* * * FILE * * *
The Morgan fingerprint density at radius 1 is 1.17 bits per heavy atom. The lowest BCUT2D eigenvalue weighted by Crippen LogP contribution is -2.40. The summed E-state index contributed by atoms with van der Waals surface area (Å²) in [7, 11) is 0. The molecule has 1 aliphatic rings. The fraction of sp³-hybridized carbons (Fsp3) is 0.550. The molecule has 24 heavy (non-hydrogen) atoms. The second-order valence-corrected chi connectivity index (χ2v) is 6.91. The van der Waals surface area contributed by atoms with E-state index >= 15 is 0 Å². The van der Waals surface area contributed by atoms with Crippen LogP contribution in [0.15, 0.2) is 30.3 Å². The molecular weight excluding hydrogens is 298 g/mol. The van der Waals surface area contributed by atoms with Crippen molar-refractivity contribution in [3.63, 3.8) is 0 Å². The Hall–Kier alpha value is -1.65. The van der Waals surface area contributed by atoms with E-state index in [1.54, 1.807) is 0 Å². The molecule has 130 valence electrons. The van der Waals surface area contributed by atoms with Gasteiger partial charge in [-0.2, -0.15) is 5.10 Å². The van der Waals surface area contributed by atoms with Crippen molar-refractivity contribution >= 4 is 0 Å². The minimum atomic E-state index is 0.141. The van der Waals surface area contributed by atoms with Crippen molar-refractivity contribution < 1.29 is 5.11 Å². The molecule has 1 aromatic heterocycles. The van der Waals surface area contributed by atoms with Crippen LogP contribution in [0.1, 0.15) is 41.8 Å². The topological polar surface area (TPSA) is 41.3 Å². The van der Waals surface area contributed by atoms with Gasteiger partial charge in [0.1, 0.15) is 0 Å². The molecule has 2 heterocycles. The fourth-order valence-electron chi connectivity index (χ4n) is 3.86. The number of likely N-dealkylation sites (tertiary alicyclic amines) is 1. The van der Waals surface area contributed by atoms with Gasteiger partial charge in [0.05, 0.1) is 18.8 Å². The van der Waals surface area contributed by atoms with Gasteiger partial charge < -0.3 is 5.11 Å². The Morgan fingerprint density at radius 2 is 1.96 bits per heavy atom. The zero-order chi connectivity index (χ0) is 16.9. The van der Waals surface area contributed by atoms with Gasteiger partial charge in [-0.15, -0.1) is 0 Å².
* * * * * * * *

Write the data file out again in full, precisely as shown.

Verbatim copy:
The Morgan fingerprint density at radius 1 is 1.17 bits per heavy atom. The lowest BCUT2D eigenvalue weighted by Crippen LogP contribution is -2.40. The summed E-state index contributed by atoms with van der Waals surface area (Å²) in [7, 11) is 0. The molecule has 1 aliphatic rings. The fraction of sp³-hybridized carbons (Fsp3) is 0.550. The molecule has 24 heavy (non-hydrogen) atoms. The second-order valence-corrected chi connectivity index (χ2v) is 6.91. The van der Waals surface area contributed by atoms with E-state index >= 15 is 0 Å². The van der Waals surface area contributed by atoms with Crippen LogP contribution in [0.15, 0.2) is 30.3 Å². The molecular weight excluding hydrogens is 298 g/mol. The van der Waals surface area contributed by atoms with Crippen molar-refractivity contribution in [3.63, 3.8) is 0 Å². The Hall–Kier alpha value is -1.65. The van der Waals surface area contributed by atoms with E-state index in [1.54, 1.807) is 0 Å². The molecule has 130 valence electrons. The van der Waals surface area contributed by atoms with Gasteiger partial charge in [-0.2, -0.15) is 5.10 Å². The van der Waals surface area contributed by atoms with Crippen molar-refractivity contribution >= 4 is 0 Å². The minimum atomic E-state index is 0.141. The van der Waals surface area contributed by atoms with Crippen molar-refractivity contribution < 1.29 is 5.11 Å². The molecule has 1 aromatic heterocycles. The van der Waals surface area contributed by atoms with Crippen LogP contribution in [0.1, 0.15) is 41.8 Å². The topological polar surface area (TPSA) is 41.3 Å². The van der Waals surface area contributed by atoms with Gasteiger partial charge in [0.1, 0.15) is 0 Å². The molecule has 2 heterocycles. The fourth-order valence-electron chi connectivity index (χ4n) is 3.86. The number of likely N-dealkylation sites (tertiary alicyclic amines) is 1. The van der Waals surface area contributed by atoms with Gasteiger partial charge in [0.05, 0.1) is 18.8 Å². The van der Waals surface area contributed by atoms with Gasteiger partial charge < -0.3 is 5.11 Å². The Morgan fingerprint density at radius 2 is 1.96 bits per heavy atom. The zero-order chi connectivity index (χ0) is 16.9. The van der Waals surface area contributed by atoms with Gasteiger partial charge in [-0.15, -0.1) is 0 Å².